The “self-made man” is a myth


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I recently finished listening to the audiobook “Outliers” by Malcolm Gladwell. This was my second Gladwell book and I really enjoy his style. If you enjoy statistics or learning about extraordinary people this is a great read.

The book explains why in some sports a majority of players are born in certain months, that at universities younger students are underrepresented, and that cultural differences are a massive factor in rational decision making and communication.

How did The Beatles get so huge? How did Bill Gates become… well Bill Gates? Many people we consider extraordinary individuals were presented with opportunities that enabled them to become who we know them to be. Bill Gates would not be Bill Gates if he was not born roughly when he was and if his school didn’t have amazing access to advanced technology.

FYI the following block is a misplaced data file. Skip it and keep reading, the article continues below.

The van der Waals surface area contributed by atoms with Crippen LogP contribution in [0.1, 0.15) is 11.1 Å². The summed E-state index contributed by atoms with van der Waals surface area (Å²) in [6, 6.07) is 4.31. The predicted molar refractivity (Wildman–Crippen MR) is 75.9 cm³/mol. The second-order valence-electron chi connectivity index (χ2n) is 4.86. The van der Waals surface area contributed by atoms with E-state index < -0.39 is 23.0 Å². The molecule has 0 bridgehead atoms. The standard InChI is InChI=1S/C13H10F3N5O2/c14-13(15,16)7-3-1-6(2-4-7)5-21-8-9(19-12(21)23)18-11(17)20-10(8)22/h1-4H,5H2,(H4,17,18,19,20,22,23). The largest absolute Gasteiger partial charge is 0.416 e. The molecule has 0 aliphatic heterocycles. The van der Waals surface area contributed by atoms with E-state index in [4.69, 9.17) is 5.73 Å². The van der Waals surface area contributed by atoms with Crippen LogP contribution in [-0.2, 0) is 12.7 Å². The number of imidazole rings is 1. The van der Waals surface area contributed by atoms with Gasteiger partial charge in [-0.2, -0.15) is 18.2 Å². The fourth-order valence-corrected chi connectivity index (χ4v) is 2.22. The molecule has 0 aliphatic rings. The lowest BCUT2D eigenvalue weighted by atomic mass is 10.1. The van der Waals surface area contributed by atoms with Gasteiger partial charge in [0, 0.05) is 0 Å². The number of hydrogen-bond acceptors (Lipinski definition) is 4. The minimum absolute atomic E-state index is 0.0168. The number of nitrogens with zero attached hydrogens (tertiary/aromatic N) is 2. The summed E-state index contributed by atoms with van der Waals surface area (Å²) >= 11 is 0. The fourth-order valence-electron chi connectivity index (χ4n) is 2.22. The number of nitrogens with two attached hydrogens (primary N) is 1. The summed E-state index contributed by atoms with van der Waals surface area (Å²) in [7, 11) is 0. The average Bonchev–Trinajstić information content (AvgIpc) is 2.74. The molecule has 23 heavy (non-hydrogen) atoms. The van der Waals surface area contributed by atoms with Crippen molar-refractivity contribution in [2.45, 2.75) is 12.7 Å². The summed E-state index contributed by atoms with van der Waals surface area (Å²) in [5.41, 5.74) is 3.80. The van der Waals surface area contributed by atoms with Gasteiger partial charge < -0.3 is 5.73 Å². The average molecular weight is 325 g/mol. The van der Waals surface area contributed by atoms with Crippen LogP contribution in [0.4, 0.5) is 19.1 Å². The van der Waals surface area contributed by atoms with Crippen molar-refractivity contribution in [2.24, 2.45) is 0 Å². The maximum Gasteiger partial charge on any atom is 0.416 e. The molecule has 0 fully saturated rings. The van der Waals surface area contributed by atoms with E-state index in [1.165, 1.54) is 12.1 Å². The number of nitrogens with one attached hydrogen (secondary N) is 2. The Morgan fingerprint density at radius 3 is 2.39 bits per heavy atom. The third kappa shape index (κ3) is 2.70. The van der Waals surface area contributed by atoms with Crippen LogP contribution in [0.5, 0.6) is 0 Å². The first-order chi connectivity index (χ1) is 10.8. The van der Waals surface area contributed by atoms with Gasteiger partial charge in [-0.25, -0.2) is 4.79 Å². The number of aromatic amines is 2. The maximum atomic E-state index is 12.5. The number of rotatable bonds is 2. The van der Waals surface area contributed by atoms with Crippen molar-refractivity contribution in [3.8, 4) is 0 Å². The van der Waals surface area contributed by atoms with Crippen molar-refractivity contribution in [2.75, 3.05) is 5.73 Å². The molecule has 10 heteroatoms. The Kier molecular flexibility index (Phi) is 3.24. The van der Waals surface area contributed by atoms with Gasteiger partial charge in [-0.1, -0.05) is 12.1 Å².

Gladwell also talks about how even given the greatest opportunity we must work diligently. That there are no world class violinists who can get by with practicing just an hour a day. That Bill Gates worked late into the night so many nights learning to code. That he wasn’t just born at the right time and presented with an opportunity, he worked relentlessly hard.

The American Dream is a lovely tale — that if you work hard enough you can achieve anything you want. But the truth may be that you need some opportunities thrown your way. Then apply the concept of the American Dream, sure. But along the way you had help from various sources, and so there really is no self-made man.

While Gladwell’s book I’m sure entirely oversimplifies extremely complex social phenomena, I love thinking about statistics and science in this manner. In real world examples. I found the book easy and fun to read as well as informing. I would definitely recommend this if you’re a bit of a nerd.


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